How did you do? What did you learn?


2. Present HR Resources through a Career Development Lens

Most organizations we consult with do not have a common language or framework for talking about career development, let alone, a way to organize HR resources on their company intranet. One thing we’ve learned over the years is that people need a roadmap for how to think about their careers. Most organizations have spent a lot of time and resources investing in technology solutions. However, most have not done an adequate job in organizing these resources and tools in a coherent framework. We often ask organizations to ask themselves, “What information and resources do we have here that support individuals in the following five career areas”:

Person What are my strengths? What are my career interests, values, skills, competencies, style, learning orientation, etc.? What resources and tools do we have to support me in understanding myself so that I can better position myself for the work that suits me best?

Performance – What are my capabilities?  What assets do others see that I bring to the organization? What is my reputation? What am I known for?  Does this fit with my aspirations? Who in my network can leverage my broader capabilities?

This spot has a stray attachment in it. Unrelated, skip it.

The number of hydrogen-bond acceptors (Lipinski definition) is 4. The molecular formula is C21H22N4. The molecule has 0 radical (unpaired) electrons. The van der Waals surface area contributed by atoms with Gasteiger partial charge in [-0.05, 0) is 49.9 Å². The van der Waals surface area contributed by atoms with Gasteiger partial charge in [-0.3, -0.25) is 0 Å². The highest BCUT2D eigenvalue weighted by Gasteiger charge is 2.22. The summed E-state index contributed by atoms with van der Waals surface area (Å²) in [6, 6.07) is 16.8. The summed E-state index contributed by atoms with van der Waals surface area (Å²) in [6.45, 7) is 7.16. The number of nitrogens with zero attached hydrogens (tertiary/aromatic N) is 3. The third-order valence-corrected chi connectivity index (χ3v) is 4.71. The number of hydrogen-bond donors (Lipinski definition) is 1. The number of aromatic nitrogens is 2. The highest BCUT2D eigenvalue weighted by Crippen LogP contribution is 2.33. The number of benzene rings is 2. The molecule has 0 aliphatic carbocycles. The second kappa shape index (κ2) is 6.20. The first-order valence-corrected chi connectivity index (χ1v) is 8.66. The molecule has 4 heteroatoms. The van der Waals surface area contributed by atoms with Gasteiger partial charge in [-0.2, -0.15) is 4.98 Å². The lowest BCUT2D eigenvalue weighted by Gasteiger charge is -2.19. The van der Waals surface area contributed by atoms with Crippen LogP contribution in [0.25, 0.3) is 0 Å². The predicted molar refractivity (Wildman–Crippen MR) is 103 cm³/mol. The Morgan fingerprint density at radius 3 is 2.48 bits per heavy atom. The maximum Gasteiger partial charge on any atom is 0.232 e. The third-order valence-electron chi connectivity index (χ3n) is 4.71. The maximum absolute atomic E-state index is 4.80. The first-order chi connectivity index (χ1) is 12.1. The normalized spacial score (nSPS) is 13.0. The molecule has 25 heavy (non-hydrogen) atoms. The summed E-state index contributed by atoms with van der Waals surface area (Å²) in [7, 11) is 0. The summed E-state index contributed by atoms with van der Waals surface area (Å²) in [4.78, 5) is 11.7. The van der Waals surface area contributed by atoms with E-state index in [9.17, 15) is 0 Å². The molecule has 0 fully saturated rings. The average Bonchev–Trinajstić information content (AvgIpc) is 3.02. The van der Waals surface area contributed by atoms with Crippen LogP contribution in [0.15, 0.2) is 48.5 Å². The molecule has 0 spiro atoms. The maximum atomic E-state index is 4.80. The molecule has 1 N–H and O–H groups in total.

Place
– What kind of talent does it take to run our organization? Where does it live? How is it organized? What are our strategies for the future? and what are the potential implications to the workforce and talent requirements over the next 12 to 24 months?

Possibilities – What are my career opportunities/options? This one is key and one of the most important levers for engaging and retaining talent. Can I only see the job openings through the job posting system or can I see all of the job families, job descriptions, job standards and accountabilities, etc. for all jobs within the organization – even if there are no open requisitions for them? Is it easier for your employees to search for and find information about jobs outside of your organization?